In the world of
AN INTERVIEW WITH KURT BUSIEK
ORIGNALLY FEATURED IN 1997- by Erich Schoeneweiss
Few people could get away with the work load that Kurt Busiek carries. He not only writes four comic books, but he does them so well that fans are becoming spoiled, making other books pale in comparison. We had an opportunity to interview Kurt about not only his work, but his feelings about the industry today.
ES: People seem to regard Untold Tales of Spider-Man as the best
Spider-Man book in the line, if not the best book Marvel is publishing.
Did you expect this kind of positive reaction?
ES: What does the reaction tell you about the fans?
KB: That theyíre highly perceptive people with a fine taste for quality comics, of course! Well, except for those fans who donít think that Untold Tales is the bestÖ.Seriously, while Iím flattered by those fans, the fact remains that the other Spider-Man books, which cost more, sell better than Untold Tales by a substantial margin. So Iím glad the folks who like my book best are so vocal, but theyíre not the majority, sadly enough.
ES: What do you think about the turns that Peter Parker has taken over
the last few years?
ES: What about the Spider-Baby?
KB: Donít look at me. I didnít take her!
ES: What goes into your plotting of Untold Tales? How do you decide what will fit into where in the Spider-Man continuity?
KB: I read through the run of Amazing Spider-Man, looking for gaps and opportunities, or character or plot points that make a good springboard for an Ďuntold taleí. It depends on what fits where, and what the characters are doing, and itís a great excuse to re-read and study some terrific comics.
ES: Whatís Thunderbolts about?
ES: Are these all new characters or have they been hiding in the Marvel Universe?
KB: There are back stories there, some mysteries to be solved. The secrets will be revealed in the book itself.
ES: Is there pressure involved in writing the book thatís supposed to fill the void left by Avengers and Fantastic Four?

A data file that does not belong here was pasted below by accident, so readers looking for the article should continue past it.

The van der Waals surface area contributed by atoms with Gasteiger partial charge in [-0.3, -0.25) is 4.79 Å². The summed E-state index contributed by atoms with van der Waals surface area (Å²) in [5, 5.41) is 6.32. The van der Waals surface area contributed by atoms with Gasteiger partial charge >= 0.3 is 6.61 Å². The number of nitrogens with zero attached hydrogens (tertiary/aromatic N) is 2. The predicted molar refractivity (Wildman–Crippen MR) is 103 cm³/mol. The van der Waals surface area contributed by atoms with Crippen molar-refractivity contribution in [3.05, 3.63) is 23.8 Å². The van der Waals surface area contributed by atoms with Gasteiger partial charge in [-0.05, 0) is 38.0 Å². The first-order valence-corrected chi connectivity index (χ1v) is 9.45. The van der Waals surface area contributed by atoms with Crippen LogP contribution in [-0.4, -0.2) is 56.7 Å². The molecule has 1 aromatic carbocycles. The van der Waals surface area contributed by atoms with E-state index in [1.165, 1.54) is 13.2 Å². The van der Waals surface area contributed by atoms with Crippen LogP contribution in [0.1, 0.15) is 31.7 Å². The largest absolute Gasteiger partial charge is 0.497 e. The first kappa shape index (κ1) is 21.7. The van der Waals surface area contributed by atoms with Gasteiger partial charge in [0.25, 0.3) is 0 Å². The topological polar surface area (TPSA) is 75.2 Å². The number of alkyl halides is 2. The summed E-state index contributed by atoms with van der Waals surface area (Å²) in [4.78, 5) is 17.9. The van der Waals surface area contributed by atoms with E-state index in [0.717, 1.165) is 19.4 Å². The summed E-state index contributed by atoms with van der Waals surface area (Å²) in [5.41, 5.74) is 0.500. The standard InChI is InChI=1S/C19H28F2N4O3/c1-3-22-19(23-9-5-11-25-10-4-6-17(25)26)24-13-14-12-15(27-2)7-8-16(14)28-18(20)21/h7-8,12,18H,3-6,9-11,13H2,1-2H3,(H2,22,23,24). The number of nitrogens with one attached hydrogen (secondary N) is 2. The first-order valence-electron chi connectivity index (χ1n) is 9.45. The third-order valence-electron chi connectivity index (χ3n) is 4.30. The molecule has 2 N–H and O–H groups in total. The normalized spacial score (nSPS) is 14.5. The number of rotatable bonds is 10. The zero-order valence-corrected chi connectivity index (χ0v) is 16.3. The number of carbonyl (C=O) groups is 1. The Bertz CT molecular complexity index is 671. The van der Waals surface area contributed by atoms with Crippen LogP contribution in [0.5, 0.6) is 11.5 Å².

KB: So far, only by me. But the characters are under tremendous pressure.
ES: What does writing Thunderbolts allow you to do that maybe an Astro City doesnít?
KB: Astro City is a book where I explore the super-hero genre, where I do the kind of stories that donít get done in most comics. With Thunderbolts, I can do the kind of straightforward, roller-coaster adventure/character drama that I avoid in Astro City, and do it the best I possibly can. Iíve always wanted to write a book as exciting and involving as Steve Englehartís run on Avengers and Thunderbolts gives me a shot at doing that.
ES: Did Marvels plant the seed to do Astro City, or was Astro City a concept that you tested out with Marvels?
KB: Itís a mixture of both. Iíve always liked thinking about what itís like for other people in super-hero stories, the people we donít get to see much of. And before Marvels, I did a couple of stories along those lines- a story about a mechanic at the Stark Enterprises motor pool who keeps applying for the Iron Man job. I was already pursuing that kind of idea before Marvels came along, but it gave me the chance to do some of those stories on a big, splashy canvas, and its success gave me the chance to do more of them on a regular basis.
ES: What is your vision and view of Astro City?
KB: I think the world is the main character. Iím exploring the genre and so I need a genre context. Weíre not following any one set of characters linear through time; weíre wandering around in the world and Iím looking at whatever interesting stories it affords. As for my Ďvisioní, well, Iím finding out as I go along. I think that the superhero genre is as rich in possibility as any other, so I intentionally created Astro City as a vehicle for exploration. If I knew exactly what was coming, Iíd have to do something else. The sense of discover with the book is a big part of itís appeal.
ES: Who would you consider the quintessential comic book character and why?
KB: I donít really think there is a quintessential character. I think comics are capable of so many different and various things that to pick one would be like picking a quintessential prose fiction character. Is Dracula more quintessential than Billy Budd? Itís a question that only works if there is an ideal out there that can be approached, but in any art form, there are so many ideals that no one example can be better than the others.
That said, though, I think Mickey Mouse makes a good candidate. Instantly recognizable, highly sympathetic- he can serve as a reader-identification character in all kinds of stories: from mystery to adventure to romance. My favorites are Iron Man, Hawkeye and Green Lantern (Hal Jordan), but I donít know that theyíre terribly quintessential.
ES: What do you think about the state of the comics industry now?
ES: Do you think writers and artists are on an equal plain?
ES: Your voice is heard on-line in message boards and forumsÖwhy? Is it curiosity on your part, or something that you do for fun?
KB: The main reason is that I enjoy it. But I think itís a good idea to stay aware of what readers are talking about, and to stay in communication with retailers, other pros, fans and all sorts of people connected to comics.
Copyright©2000 Erich Schoeneweiss